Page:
The newest recommendations are to keep your child rear-facing until at least two years of age, or until he has outgrown the rear-facing specifications for his particular car seat. Rear-facing is the safest position for all passengers in a car, especially the smallest ones. Most states have laws that require a child to be rear-facing until at least one year of age and 20 pounds (this means that if you have a 20-pound nine-month-old, he should still be rear-facing; or, if you have a 17-pound one-year-old, she should still be rear-facing. The child needs to be both older than a year and more than 20 pounds). You should check your state's car seat laws and be familiar with them.
A child has outgrown a rear-facing car seat when he has met one of the following conditions.
1. The top of his head is within one inch of the top of the car seat; or,
2. The child is heavier than the rear-facing weight limit of the car seat.
The longer you can keep your child in a five-point harness, the safer he is. Many car seat manufacturers have come out with seats that allow you to harness a child as heavy as 70 pounds; some go as high as 80 or 85 pounds. You should check your car seat's specifications.
A child has outgrown a front-facing car seat when he has met one of the following conditions.
1. His ears are above the top of the car seat; or
2. The child is heavier than the front-facing weight limit of the car seat; or
3. You cannot adjust the shoulder straps to be at or above his shoulders.
There are two kinds of booster seats: high-back and backless. High-back booster seats give a child better shoulder-belt positioning and head support than backless seats. Most booster seats say they are for children who are at least three years old and at least 30 pounds. Some states have laws that state a child must be at least four year old and 40 pounds before transitioning from a 5-point-harness to a booster. When you do decide to put your child in a booster seat, make sure the seat belt goes across his hips and shoulder. If it does not, the child is probably still too short to safely use a seat belt and should remain in a five-point harness until he is taller.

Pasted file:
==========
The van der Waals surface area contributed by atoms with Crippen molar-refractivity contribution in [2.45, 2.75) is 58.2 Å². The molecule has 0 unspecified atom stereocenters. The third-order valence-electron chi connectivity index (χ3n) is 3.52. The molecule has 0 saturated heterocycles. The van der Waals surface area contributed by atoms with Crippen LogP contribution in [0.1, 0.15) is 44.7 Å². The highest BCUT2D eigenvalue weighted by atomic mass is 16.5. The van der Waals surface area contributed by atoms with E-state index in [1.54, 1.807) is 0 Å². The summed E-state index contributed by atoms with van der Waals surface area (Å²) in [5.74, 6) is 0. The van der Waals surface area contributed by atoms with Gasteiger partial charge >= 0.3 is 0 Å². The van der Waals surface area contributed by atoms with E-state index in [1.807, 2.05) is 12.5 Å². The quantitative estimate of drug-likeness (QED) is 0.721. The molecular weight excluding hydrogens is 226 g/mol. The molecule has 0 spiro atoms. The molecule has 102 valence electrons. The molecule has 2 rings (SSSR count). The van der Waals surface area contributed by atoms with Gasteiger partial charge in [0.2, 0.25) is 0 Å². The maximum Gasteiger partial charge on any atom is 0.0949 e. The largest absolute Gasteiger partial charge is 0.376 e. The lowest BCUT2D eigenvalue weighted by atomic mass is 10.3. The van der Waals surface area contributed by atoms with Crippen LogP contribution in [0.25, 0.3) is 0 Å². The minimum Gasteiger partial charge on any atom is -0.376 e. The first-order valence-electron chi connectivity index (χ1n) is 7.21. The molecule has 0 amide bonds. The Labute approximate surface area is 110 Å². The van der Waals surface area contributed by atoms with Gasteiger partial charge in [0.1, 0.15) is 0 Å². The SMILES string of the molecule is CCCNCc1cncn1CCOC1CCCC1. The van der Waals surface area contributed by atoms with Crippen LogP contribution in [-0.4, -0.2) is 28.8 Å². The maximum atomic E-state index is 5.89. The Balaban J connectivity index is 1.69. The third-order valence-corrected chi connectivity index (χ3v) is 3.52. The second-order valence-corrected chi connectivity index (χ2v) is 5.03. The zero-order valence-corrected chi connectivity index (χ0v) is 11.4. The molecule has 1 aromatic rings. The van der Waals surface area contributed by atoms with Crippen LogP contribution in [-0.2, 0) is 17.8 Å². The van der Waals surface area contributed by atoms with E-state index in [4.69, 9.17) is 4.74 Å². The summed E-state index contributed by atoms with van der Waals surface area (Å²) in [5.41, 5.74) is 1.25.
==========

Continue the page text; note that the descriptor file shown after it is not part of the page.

Most children are not anatomically ready for using a seat belt without a booster seat until they are at least seven years old. Most states require a child to be at least six years old or 60 pounds before being legally allowed to be out of a car seat entirely. Many now recommend that a child stay in a booster seat until eight years old or 80 pounds. It is not difficult to find a booster on the market that will accommodate a larger child. Some go as high as 120 pounds.